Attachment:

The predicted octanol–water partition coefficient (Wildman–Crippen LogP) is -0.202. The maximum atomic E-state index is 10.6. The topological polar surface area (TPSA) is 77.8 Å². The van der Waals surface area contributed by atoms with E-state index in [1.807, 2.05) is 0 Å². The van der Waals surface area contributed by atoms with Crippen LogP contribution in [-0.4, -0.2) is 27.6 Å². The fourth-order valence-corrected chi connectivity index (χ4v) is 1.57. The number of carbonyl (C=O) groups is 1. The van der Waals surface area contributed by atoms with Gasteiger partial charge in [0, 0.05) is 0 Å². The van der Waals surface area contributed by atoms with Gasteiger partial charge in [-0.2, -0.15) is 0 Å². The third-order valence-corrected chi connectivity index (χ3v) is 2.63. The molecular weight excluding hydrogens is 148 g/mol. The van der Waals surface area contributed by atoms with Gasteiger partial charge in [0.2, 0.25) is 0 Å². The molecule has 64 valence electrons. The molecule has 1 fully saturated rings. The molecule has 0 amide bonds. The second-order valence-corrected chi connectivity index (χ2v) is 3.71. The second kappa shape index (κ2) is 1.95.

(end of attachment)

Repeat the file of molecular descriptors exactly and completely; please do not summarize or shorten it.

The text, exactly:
The predicted octanol–water partition coefficient (Wildman–Crippen LogP) is -0.202. The maximum atomic E-state index is 10.6. The topological polar surface area (TPSA) is 77.8 Å². The van der Waals surface area contributed by atoms with E-state index in [1.807, 2.05) is 0 Å². The van der Waals surface area contributed by atoms with Crippen LogP contribution in [-0.4, -0.2) is 27.6 Å². The fourth-order valence-corrected chi connectivity index (χ4v) is 1.57. The number of carbonyl (C=O) groups is 1. The van der Waals surface area contributed by atoms with Gasteiger partial charge in [0, 0.05) is 0 Å². The van der Waals surface area contributed by atoms with Gasteiger partial charge in [-0.2, -0.15) is 0 Å². The third-order valence-corrected chi connectivity index (χ3v) is 2.63. The molecular weight excluding hydrogens is 148 g/mol. The van der Waals surface area contributed by atoms with Gasteiger partial charge in [0.2, 0.25) is 0 Å². The molecule has 64 valence electrons. The molecule has 1 fully saturated rings. The molecule has 0 amide bonds. The second-order valence-corrected chi connectivity index (χ2v) is 3.71. The second kappa shape index (κ2) is 1.95.